GNOME Shell Performance Improvements in Ubuntu 20.04
The release of Ubuntu 20.04 brings GNOME Shell 3.36 and improved performance in some areas. In this article we will describe the improvements that were contributed by Canonical.
As most Ubuntu users tend to stick to LTS releases they mostly will be upgrading from 18.04. If that’s you then you will also notice a larger set of performance improvements introduced in 19.04 and especially in 19.10. So you might like to read what those are first.
New in 20.04
An animation is just when something moves through both time and space. But even animations that didn’t skip frames (were smooth in time) weren’t looking as smooth as they could be. This occurs when an animation uses an irregular series of positions on screen. Now we sync those positions to the strict interval your screen will emit the photons on, so there’s a slight improvement in visible smoothness.
And since we’re now being very specific about when photons get emitted we can synchronise the screen contents more closely to the mouse pointer (which is actually separate to the screen contents). So when you drag windows around in Ubuntu 20.04 they will stick to the mouse pointer more closely.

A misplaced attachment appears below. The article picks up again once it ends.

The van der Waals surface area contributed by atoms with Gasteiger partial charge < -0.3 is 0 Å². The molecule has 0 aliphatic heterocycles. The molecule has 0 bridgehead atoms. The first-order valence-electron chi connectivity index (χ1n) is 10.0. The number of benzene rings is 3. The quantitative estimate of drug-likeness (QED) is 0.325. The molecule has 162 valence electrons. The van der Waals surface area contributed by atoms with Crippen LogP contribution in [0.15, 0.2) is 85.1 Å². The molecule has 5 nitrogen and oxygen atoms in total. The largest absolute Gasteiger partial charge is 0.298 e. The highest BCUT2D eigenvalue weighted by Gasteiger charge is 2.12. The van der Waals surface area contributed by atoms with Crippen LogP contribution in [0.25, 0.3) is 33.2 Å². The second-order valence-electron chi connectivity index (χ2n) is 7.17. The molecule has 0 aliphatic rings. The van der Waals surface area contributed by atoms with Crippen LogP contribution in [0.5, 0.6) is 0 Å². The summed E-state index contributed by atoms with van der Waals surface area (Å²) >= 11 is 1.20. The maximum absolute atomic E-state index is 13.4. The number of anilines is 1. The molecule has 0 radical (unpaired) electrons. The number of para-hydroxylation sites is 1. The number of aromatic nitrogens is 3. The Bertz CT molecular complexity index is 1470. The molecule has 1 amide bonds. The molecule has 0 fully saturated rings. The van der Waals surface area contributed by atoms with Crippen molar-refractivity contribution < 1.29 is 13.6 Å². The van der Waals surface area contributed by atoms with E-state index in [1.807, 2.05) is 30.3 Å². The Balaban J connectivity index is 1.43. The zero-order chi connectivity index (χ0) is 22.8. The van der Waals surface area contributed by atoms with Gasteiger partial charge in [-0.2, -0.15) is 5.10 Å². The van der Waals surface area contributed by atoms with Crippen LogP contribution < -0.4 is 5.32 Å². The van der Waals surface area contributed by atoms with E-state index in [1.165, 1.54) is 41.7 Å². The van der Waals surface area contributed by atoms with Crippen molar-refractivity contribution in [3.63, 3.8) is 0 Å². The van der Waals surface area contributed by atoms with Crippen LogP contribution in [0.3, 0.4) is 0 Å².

It was just trying to store more detail than actually exists in the original wallpaper image. It doesn’t now, but there’s a chance similar mistakes are still lingering elsewhere in the code. So this is the beginning of an ongoing effort to find places where display scaling above 100% might impact performance.
GNOME Shell is built on Mutter via the Clutter toolkit. The Clutter toolkit started as a separate project but is now maintained inside Mutter.
What we can change is how often these allocations happen. And that’s what changing some animations from using
y properties to
Even better than it was in Ubuntu 19.10. This was done using the same approach as in the above paragraph.
If an ancestor doesn’t want to be involved in relayouts, now it isn’t. This doesn’t directly improve performance noticeably, yet, but the new API will make it easier to solve more performance issues in future.
In 3.36, upstream Mutter introduced a new feature to draw multiple parts of the screen separately instead of merging them all into a single draw. The problem was this actually performed slower than 3.34 when the number of things increased. So we introduced a fix to make it perform comparatively to 3.34.
“But I still have performance issues”
We know some issues are still not solved. GNOME Shell’s performance will continue to improve in future releases. But don’t assume anyone else sees the same problems as you do. If you find something that’s not quite fast enough then please let us know by running this command to open a bug:
We look forward to making you even happier in future releases.